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Meter tampering, electricity theft on the rise

Beware: Tampering with your electric meter can land you in jail.

Investigations by Duke Energy found cases throughout the utility's Florida service area where customers' bills decreased because of illegal adjustments to their electric meters.

"It is fair to say we are seeing this type of scheme across the state," said Sterling Ivey, a Duke Energy spokesman.

The problem has grown worse recently, in particular across Central Florida, Ivey said. More than a dozen suspected cases in Polk County led to four arrests for grand theft, electricity theft and obtaining property by fraud.

A conviction on the grand theft and fraud charges are third-degree felonies that carry a maximum five-year sentence. Theft of electricity is a misdemeanor that carries a maximum penalty of one year in jail.

Police arrested one homeowner for grand theft and fraud and charged him with stealing $3,400 worth of electricity over two years. Francisco Paredes of Haines City told police that his average bill was $100 to $200 but that dropped to $10.48. "He continued paying this amount without rectifying his payments with Duke Energy," a police report said.

Ramiro Gudino Morales of Haines City told police that the $2,100 he owed to Duke Energy was the result of a man visiting his home in the spring, offering services to lower his bill.

After paying the man $200, Morales' bill "was dramatically lower; approximately $10.48," according to a police report.

Duke Energy investigators examined meters in Polk County and found that someone stopped the meters from recording electricity usage by disabling them at the socket that connected the units to homes.

"We are aware of the customer's statement that an individual offered a service to reduce their electric costs, and we are working closely with law enforcement as the investigation into this person continues," Ivey said.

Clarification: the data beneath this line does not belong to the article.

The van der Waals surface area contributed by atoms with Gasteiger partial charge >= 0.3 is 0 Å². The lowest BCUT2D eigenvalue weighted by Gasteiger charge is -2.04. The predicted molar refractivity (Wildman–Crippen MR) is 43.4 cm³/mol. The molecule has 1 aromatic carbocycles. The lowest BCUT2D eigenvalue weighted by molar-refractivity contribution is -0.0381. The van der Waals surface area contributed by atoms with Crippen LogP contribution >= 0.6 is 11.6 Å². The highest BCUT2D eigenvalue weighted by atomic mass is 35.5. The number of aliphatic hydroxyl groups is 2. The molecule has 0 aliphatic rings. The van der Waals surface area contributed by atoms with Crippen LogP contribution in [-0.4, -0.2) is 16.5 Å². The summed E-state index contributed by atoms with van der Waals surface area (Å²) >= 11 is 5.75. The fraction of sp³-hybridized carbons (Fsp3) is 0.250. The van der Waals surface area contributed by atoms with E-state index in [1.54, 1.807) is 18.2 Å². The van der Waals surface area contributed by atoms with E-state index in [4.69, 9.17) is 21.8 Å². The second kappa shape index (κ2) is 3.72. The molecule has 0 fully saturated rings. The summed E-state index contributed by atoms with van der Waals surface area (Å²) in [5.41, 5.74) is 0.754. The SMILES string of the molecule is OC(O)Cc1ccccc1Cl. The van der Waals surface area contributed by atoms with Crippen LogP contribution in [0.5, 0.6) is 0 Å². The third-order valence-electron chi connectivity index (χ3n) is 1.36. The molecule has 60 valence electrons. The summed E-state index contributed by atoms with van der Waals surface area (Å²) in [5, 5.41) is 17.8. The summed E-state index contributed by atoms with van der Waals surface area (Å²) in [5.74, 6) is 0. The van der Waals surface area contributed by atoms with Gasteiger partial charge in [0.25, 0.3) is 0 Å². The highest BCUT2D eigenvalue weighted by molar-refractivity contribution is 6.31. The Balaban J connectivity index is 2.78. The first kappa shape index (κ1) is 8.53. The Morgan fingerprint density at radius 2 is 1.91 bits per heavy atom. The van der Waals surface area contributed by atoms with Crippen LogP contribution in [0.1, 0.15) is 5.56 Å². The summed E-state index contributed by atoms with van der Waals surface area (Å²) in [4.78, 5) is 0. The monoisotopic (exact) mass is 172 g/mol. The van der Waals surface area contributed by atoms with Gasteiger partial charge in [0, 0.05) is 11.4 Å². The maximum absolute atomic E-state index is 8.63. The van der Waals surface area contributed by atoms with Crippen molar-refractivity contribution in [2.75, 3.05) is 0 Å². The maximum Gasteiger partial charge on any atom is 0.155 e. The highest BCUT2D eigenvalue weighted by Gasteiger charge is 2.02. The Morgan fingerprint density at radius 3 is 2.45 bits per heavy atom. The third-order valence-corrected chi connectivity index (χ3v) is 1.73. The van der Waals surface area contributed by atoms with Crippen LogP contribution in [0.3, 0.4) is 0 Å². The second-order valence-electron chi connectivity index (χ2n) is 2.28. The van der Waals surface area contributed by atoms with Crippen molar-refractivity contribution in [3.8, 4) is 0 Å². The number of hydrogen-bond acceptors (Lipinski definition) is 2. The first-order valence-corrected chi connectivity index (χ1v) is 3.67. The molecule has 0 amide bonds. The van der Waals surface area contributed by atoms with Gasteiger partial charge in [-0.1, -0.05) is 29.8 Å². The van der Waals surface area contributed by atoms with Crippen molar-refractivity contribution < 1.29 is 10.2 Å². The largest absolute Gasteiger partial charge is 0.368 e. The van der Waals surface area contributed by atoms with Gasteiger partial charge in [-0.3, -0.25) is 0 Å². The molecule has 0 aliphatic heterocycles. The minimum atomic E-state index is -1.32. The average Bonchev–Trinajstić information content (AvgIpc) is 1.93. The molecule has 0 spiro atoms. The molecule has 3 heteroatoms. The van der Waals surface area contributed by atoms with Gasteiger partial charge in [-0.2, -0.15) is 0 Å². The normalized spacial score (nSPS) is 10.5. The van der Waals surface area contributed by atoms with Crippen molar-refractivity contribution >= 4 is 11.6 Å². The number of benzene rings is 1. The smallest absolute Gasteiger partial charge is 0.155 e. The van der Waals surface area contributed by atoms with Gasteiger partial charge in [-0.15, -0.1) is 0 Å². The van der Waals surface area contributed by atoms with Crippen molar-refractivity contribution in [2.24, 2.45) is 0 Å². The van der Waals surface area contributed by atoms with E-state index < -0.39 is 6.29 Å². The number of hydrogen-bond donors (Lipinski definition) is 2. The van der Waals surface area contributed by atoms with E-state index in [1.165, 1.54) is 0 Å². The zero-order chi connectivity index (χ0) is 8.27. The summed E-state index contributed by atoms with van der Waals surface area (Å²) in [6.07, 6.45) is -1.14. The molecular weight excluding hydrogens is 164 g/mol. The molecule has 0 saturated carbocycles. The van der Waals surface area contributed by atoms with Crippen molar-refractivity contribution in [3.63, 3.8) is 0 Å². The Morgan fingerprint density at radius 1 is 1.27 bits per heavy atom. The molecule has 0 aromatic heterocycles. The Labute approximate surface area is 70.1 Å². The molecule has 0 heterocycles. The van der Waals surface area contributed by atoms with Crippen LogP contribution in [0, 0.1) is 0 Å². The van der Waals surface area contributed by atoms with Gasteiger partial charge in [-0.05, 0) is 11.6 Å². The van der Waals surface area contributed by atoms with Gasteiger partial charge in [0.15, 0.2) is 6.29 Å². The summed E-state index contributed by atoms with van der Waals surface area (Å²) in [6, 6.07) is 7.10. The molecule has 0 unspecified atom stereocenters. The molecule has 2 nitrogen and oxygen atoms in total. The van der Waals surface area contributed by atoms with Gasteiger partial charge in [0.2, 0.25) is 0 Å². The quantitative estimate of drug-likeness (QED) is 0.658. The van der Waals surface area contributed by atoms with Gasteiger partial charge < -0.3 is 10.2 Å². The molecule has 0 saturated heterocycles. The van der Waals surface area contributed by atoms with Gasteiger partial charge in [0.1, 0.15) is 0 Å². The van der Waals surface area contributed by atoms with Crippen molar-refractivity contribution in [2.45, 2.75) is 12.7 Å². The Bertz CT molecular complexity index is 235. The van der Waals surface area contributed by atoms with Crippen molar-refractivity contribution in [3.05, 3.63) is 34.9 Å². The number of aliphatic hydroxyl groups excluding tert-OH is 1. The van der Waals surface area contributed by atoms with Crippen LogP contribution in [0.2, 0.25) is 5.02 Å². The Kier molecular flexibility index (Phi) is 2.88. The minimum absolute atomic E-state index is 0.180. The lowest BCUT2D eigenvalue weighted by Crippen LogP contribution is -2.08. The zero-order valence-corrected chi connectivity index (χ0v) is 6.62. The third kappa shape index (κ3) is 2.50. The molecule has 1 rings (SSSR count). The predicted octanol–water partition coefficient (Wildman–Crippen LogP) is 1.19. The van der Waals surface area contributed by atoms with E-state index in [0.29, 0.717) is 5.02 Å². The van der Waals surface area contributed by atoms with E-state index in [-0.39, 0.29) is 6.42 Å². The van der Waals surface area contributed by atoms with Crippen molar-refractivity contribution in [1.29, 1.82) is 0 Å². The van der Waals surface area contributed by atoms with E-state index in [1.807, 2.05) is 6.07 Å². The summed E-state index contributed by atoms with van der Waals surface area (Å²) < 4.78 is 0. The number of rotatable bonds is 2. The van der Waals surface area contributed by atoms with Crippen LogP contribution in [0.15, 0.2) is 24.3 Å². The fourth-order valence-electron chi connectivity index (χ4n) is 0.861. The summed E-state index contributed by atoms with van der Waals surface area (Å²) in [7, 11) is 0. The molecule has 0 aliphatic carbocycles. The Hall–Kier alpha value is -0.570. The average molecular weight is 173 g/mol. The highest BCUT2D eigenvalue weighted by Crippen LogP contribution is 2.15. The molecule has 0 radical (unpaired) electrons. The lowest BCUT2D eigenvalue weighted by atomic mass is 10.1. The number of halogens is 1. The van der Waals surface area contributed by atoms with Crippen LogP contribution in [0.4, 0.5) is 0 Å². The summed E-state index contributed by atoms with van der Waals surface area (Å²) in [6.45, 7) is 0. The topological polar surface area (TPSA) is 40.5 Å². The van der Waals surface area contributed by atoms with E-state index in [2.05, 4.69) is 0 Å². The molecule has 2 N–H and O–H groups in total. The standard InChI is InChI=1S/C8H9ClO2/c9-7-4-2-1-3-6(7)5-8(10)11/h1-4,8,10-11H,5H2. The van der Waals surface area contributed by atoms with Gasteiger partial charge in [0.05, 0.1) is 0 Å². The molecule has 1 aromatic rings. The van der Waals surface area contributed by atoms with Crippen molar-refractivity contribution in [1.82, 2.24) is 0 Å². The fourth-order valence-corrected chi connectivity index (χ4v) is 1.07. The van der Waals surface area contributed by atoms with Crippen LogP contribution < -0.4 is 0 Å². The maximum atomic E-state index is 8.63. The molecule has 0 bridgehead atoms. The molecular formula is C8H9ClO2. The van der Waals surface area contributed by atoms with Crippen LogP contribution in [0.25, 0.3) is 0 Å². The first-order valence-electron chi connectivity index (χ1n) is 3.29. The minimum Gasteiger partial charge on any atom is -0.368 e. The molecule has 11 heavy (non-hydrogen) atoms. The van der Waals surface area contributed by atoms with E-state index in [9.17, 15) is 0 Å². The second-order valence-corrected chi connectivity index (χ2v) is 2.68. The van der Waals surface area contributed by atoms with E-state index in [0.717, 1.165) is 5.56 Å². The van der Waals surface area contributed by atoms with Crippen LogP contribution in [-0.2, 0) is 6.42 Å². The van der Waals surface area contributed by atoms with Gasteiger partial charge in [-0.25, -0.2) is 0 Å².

The Polk County Sheriff's Office has issued a warrant for the arrest of Roberto Hernandez-Moreno, 38, of Winter Park in connection with tampering with electric meters at various homes.

Hernandez-Moreno faces charges of tampering with a utility device, scheming to defraud and grand theft after homeowners. At this time, his whereabouts are unknown.

Neither Duke Energy nor Tampa Electric will show up to your home unannounced to offer services. Both utilities offer free home energy audits, which help homeowners find ways to reduce their electricity costs.

Utilities offer the energy audits at the customer's request, but those services do not include tinkering with the electric meter.

The state Public Service Commission and utility companies have been warning customers in recent months of a rash of scams. Often someone calls customers and suggests they have not paid the utility bill. The caller then seeks the consumer's personal information to defraud them.

"Tampa Electric and all utilities in the Tampa Bay area will never ask for your credit card number over the phone," said Cherie Jacobs, a Tampa Electric spokeswoman. "We will always carry identification. And if there is ever a question … you can always call customer service."

Ivan Penn can be reached at or (727) 892-2332.

Meter tampering, electricity theft on the rise 07/02/13 [Last modified: Wednesday, July 3, 2013 8:15pm]
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